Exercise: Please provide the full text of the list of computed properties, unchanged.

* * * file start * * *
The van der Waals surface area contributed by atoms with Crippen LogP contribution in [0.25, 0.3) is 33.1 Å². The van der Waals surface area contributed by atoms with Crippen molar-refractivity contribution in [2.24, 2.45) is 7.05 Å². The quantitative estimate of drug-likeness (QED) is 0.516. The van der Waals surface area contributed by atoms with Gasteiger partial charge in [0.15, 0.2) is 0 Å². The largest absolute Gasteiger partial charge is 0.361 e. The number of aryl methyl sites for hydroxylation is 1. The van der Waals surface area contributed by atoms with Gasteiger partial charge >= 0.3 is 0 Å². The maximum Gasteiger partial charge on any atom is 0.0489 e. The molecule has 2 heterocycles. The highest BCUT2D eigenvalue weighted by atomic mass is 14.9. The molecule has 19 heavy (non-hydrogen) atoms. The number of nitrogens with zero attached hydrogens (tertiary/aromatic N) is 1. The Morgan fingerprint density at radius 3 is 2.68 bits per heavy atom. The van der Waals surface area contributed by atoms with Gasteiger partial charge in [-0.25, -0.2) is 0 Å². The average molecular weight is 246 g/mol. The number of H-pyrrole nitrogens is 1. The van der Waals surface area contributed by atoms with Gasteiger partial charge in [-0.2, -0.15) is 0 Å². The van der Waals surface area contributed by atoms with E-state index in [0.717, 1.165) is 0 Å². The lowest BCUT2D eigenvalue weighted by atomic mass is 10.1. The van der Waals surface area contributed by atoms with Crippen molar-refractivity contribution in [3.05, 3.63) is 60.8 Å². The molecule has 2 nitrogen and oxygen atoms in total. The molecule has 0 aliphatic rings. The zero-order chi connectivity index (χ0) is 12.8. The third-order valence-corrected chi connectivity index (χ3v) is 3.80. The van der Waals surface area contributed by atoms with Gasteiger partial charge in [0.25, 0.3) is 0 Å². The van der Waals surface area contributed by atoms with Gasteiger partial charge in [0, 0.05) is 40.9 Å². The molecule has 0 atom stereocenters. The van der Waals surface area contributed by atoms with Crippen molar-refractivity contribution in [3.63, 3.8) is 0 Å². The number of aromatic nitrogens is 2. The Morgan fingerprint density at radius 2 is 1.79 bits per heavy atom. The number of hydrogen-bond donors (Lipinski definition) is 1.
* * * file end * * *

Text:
The van der Waals surface area contributed by atoms with Crippen LogP contribution in [0.25, 0.3) is 33.1 Å². The van der Waals surface area contributed by atoms with Crippen molar-refractivity contribution in [2.24, 2.45) is 7.05 Å². The quantitative estimate of drug-likeness (QED) is 0.516. The van der Waals surface area contributed by atoms with Gasteiger partial charge in [0.15, 0.2) is 0 Å². The largest absolute Gasteiger partial charge is 0.361 e. The number of aryl methyl sites for hydroxylation is 1. The van der Waals surface area contributed by atoms with Gasteiger partial charge >= 0.3 is 0 Å². The maximum Gasteiger partial charge on any atom is 0.0489 e. The molecule has 2 heterocycles. The highest BCUT2D eigenvalue weighted by atomic mass is 14.9. The molecule has 19 heavy (non-hydrogen) atoms. The number of nitrogens with zero attached hydrogens (tertiary/aromatic N) is 1. The Morgan fingerprint density at radius 3 is 2.68 bits per heavy atom. The van der Waals surface area contributed by atoms with Gasteiger partial charge in [-0.25, -0.2) is 0 Å². The average molecular weight is 246 g/mol. The number of H-pyrrole nitrogens is 1. The van der Waals surface area contributed by atoms with Gasteiger partial charge in [-0.2, -0.15) is 0 Å². The van der Waals surface area contributed by atoms with E-state index in [0.717, 1.165) is 0 Å². The lowest BCUT2D eigenvalue weighted by atomic mass is 10.1. The van der Waals surface area contributed by atoms with Crippen molar-refractivity contribution in [3.05, 3.63) is 60.8 Å². The molecule has 2 nitrogen and oxygen atoms in total. The molecule has 0 aliphatic rings. The zero-order chi connectivity index (χ0) is 12.8. The third-order valence-corrected chi connectivity index (χ3v) is 3.80. The van der Waals surface area contributed by atoms with Gasteiger partial charge in [0.25, 0.3) is 0 Å². The van der Waals surface area contributed by atoms with Gasteiger partial charge in [0, 0.05) is 40.9 Å². The molecule has 0 atom stereocenters. The van der Waals surface area contributed by atoms with Crippen molar-refractivity contribution in [3.63, 3.8) is 0 Å². The number of aromatic nitrogens is 2. The Morgan fingerprint density at radius 2 is 1.79 bits per heavy atom. The number of hydrogen-bond donors (Lipinski definition) is 1.